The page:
Despite the fact that the resolution is firmly rooted in our opposition to fossil fuels, the proposed discussion draft is actually allowing more fossil fuels. By defining bulk fossil fuels and then allowing them, we’re not opposing them. I think also it’s important to note that the amount of fossil fuels that we’re allowing, if the discussion draft were to move forward, flies in the face of so many of our local policies. For example, the current proposal would allow new oil terminals up to 500,000 barrels per day. That would take about 7 oil trains, mile long crude trains, coming through Portland to fill a terminal like that. In the wake of Mosier we have a resolution against oil trains, as well as our local and state goals for carbon reduction. We can’t be building new terminals of that magnitude, let alone the risk that they provide to immediate health and safety, because there is not a requirement in this proposal for seismic resilience. There is an assumption in the current proposal that allowing companies to increase their terminal storage size will lead to a benevolent increase in seismic resilience. However, we’re looking for our council to take strong leadership on requiring these terminals to upgrade for health and safety, and not allow sacrifice zones in our community.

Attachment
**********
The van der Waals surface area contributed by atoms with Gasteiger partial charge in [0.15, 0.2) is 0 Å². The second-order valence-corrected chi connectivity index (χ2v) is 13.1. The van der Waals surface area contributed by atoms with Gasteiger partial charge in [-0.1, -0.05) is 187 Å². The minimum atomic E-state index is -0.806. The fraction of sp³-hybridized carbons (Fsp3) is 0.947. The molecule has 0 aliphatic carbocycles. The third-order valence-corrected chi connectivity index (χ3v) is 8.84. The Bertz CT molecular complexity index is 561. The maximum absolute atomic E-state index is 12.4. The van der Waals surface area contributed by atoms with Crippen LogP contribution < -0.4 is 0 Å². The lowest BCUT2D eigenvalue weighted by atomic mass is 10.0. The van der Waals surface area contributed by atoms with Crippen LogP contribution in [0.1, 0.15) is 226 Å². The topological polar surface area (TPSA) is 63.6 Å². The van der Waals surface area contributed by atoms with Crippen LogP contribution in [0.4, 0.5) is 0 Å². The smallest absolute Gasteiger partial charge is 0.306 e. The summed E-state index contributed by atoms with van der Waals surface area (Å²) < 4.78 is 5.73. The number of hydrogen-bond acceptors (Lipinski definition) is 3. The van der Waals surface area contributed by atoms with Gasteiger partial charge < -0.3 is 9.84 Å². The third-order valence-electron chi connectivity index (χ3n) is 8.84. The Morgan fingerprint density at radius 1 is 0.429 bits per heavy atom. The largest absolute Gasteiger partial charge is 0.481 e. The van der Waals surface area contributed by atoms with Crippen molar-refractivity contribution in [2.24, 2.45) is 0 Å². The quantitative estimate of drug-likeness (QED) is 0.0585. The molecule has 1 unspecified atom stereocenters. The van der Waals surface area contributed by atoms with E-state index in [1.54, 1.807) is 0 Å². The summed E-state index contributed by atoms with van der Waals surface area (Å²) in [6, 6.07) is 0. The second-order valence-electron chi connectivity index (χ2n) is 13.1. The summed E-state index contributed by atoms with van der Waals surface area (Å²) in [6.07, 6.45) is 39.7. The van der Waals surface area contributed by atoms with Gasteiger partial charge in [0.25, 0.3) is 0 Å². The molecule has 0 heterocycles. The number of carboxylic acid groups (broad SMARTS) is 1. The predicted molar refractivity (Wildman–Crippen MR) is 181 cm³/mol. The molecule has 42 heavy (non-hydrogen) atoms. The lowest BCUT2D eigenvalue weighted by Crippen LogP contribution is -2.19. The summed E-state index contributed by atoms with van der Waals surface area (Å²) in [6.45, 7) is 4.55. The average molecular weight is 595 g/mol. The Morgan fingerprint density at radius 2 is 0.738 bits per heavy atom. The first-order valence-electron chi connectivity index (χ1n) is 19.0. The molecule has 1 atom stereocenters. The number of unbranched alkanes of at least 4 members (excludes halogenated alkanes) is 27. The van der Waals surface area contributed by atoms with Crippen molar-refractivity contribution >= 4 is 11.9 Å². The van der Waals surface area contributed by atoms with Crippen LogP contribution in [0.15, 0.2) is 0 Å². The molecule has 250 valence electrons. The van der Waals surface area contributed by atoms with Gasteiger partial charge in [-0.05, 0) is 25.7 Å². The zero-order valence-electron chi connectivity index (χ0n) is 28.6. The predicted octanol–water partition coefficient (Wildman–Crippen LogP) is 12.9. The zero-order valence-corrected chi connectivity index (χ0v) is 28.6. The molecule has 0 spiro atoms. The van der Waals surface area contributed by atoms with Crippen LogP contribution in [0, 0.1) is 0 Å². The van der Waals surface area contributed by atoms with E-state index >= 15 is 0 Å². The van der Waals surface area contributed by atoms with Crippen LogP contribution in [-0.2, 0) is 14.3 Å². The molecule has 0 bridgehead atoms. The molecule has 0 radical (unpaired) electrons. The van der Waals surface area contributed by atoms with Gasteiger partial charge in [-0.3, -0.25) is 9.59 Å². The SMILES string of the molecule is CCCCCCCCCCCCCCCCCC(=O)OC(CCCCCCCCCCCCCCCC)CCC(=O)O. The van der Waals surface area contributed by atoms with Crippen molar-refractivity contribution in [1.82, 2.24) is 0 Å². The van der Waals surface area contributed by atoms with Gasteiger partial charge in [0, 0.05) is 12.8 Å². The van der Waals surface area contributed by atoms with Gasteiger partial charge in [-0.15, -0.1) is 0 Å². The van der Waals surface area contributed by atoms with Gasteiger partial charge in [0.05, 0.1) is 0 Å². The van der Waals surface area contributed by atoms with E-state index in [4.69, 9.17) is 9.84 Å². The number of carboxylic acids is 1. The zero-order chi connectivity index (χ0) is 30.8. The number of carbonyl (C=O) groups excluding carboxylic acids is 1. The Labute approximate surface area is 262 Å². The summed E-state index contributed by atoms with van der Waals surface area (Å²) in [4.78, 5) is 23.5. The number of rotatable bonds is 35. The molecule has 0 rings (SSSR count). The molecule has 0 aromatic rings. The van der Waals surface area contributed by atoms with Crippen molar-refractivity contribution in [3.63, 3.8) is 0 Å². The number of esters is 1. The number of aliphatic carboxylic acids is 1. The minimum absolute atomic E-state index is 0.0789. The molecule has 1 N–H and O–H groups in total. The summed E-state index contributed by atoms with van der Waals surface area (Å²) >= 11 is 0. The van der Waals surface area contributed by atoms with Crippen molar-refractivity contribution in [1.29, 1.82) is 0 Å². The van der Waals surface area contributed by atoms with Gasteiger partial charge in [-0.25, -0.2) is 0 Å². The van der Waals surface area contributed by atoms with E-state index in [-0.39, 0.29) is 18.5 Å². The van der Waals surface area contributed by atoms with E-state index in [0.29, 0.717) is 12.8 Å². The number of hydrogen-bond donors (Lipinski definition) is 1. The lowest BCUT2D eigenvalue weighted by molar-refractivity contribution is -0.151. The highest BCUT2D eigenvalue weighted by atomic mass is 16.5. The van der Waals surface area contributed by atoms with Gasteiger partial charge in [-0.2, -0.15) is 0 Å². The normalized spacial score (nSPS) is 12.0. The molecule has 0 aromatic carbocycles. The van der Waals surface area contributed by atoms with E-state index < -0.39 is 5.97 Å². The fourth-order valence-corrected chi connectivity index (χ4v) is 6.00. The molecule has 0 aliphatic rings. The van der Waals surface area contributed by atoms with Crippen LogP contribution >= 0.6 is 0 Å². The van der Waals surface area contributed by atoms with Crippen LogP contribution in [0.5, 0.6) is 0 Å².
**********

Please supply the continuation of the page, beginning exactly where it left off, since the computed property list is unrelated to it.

By burning fossil fuels at any stage, we’re turning the world into a sacrifice zone. In Paris, world leaders set a goal to cap global warming at 1.5 degrees celsius. We’ve likely locked ourselves in to that amount of warming, and really need an immediate transition away from fossil fuel use at every level around the world in order to cap global warming to a safe limit for humanity. It’s already a life and death issue for many people around the world, including in the U.S. where we had 23 people die from flooding already this spring, and that’s something that we cannot allow.
Just to wrap up really quickly, I’ve submitted a report for you all today that was released last week by the Labor Network for Sustainability, and it shows that more jobs can be generated through investments in renewable energy and energy efficiency than the same dollar investments in oil, coal, and natural gas infrastructure. To read a paragraph in the report as my closing words: “This transition will not happen by itself. Because energy infrastructure is based on long-term investment and planning, it must be guided by economic strategies that are sustainable in the long term. The transition to worker and community-friendly clean energy will require deliberate decisions at every level of government.” We the community hope to work with the council as well as staff at the Bureau of Planning and Sustainability to ensure that we do take that deliberate step to ban fossil fuels. Thank you all.